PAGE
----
A letter delivered to Gov. Bill Haslam's office yesterday urges him to veto recently passed legislation that ensures teachers will be permitted to teach the "scientific strengths and scientific weaknesses" of theories like evolution. Along with the letter came a petition bearing 3,200 signatures, according to Mina Johnson, one of three individuals who delivered the message.
Haslam also recently received a letter from the American Civil Liberties Union of Tennessee, urging him to reject the measure critics are calling the "Monkey Bill."
After exchanging the documents, and pleasantries, with Haslam spokesman Dave Smith, the petition messengers spoke to reporters, who outnumbered them by about 3 to 1.
"We believe this bill will send the wrong message to children," said Johnson. "And also, as if, this bill will disguise denying otherwise scientifically proven fact. Kind of promoting other ideas. So we think this bill sets dangerous precedent."
Johnson acknowledged a provision in the bill that says it "only protects the teaching of scientific information and shall not be construed to promote any religious or non-religious doctrine," but said the legislation creates a "muddy area."
"For the Tennessee state legislature to challenge or suggest [evolution and global warming] might be controversial, we believe it's dangerous. And it's not doing our children any service. The bill says 'critical thinking' but we believe it will limit or disadvantage the educational system," she said.
Haslam has said he'll "probably" sign the bill, which he says doesn't change the state's curriculum or scientific standards.
Below is the text of the letter, from Vanderbilt earth and environmental science professor, and petition organizer, Dr. Larisa Grawe DeSantis:
Dear Governor Haslam,
As a concerned Tennessee parent, I an writing to encourage you to veto recently passed legislation (HB 368/SB 893), which allows classroom teachers to position well-established scientific topics such as evolution and global warming as "controversial."
This legislation is unnecessary, misleading, and does a disservice to the children of Tennessee. That's why I've launched an online petition calling for your veto, which has already been signed by thousands of Tennesseans. More are adding their names every hour. In the coming days we'll be delivering their signatures and comments to you, and raising awareness about our concerns regarding the legislation. But in advance of doing so, I wanted to let you know about our collective concern, and ask that you move quickly to block passage of this bill.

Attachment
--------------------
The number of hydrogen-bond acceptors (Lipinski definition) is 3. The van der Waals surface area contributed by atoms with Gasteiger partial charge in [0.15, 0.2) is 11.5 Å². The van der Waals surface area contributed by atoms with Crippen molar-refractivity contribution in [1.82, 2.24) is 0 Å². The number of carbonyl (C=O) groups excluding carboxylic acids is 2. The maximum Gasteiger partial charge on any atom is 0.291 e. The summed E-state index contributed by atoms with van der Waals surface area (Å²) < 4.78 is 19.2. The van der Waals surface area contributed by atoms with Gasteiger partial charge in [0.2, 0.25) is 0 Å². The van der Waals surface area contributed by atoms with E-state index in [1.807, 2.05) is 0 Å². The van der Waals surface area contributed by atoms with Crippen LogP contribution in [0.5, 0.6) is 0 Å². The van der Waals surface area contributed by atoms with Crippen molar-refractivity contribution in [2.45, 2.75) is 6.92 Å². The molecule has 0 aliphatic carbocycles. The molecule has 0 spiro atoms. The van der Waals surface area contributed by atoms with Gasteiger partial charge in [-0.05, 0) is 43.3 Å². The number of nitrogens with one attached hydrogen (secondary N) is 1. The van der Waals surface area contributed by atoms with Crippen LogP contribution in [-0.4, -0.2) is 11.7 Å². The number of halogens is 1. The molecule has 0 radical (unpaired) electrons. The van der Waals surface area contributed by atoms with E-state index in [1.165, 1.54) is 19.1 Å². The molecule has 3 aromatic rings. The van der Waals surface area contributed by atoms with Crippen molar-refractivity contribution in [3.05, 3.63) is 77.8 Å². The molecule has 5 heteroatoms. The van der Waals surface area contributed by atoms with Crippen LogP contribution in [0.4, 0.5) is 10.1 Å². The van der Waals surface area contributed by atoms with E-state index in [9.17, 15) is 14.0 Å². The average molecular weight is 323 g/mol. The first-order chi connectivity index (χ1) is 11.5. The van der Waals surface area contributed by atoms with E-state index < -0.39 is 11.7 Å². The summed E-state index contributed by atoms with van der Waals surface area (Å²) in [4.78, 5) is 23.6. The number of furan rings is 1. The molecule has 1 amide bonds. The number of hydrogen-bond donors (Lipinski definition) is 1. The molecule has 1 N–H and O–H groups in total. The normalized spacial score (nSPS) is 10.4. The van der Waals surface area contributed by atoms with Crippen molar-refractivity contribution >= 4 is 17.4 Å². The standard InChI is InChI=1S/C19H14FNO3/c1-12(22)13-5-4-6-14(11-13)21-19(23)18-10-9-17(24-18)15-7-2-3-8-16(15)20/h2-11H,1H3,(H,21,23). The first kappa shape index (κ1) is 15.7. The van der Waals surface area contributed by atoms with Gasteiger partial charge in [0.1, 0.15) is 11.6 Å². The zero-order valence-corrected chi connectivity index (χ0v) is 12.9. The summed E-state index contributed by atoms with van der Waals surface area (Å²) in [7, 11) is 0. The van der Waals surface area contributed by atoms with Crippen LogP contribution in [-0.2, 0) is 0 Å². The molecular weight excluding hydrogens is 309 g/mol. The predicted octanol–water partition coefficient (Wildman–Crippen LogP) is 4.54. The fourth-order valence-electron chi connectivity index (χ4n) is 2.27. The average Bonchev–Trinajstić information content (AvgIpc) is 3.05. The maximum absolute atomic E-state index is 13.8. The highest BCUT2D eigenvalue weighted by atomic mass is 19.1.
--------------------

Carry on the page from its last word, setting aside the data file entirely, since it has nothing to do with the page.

As a professor at Vanderbilt University, I conduct research and educate students on both evolution and climate change. My husband teaches science in a public high school. Most importantly, our daughter will attend Tennessee public schools, and we want her education to be the best it can possibly be. The fact that Tennessee is increasingly seen as a leader in science education gives us great hope in that regard. But this bill points in exactly the opposite direction.
The central premise behind this bill is that scientific concepts like evolution and climate change are "controversial." This is a disturbing and inaccurate notion. Evolution forms the bedrock of modern biology. There are no legitimate scientists who question its core conclusions. The scientific consensus around climate change is equally strong. As the highly respected National Academy of Sciences puts it:
"Some scientific conclusions or theories have been so thoroughly examined and tested, and supported by so many independent observations and results, that their likelihood of subsequently being found to be wrong is vanishingly small. Such conclusions and theories are then regarded as settled facts. This is the case for the conclusions that the Earth system is warming and that much of this warming is very likely due to human activities."
If this bill is signed into law, students in schools throughout Tennessee will receive a very different message, and will suffer the consequences. Scientific literacy is an increasingly important factor for college acceptance and job prospects. Furthermore, our children's future depends on an ability to deal with the very real impacts of climate change. Yet this bill permits teachers to instruct that climate change is not happening. At a time when we all need to be taking great leaps forward in our collective understanding of a rapidly changing world, this bill will be pulling us back.
As Governor, you have the power to veto this bill, and take a principled stand in support of sound science education. As a parent, educator, and scientist, I fervently hope you will use that power.
Thank you for your attention to this matter.
Larisa Grawe Desantis
PS: For the sake of clarity, I want to make sure you know that the opinions expressed in this letter are mine alone and do not represent the official views of Vanderbilt University.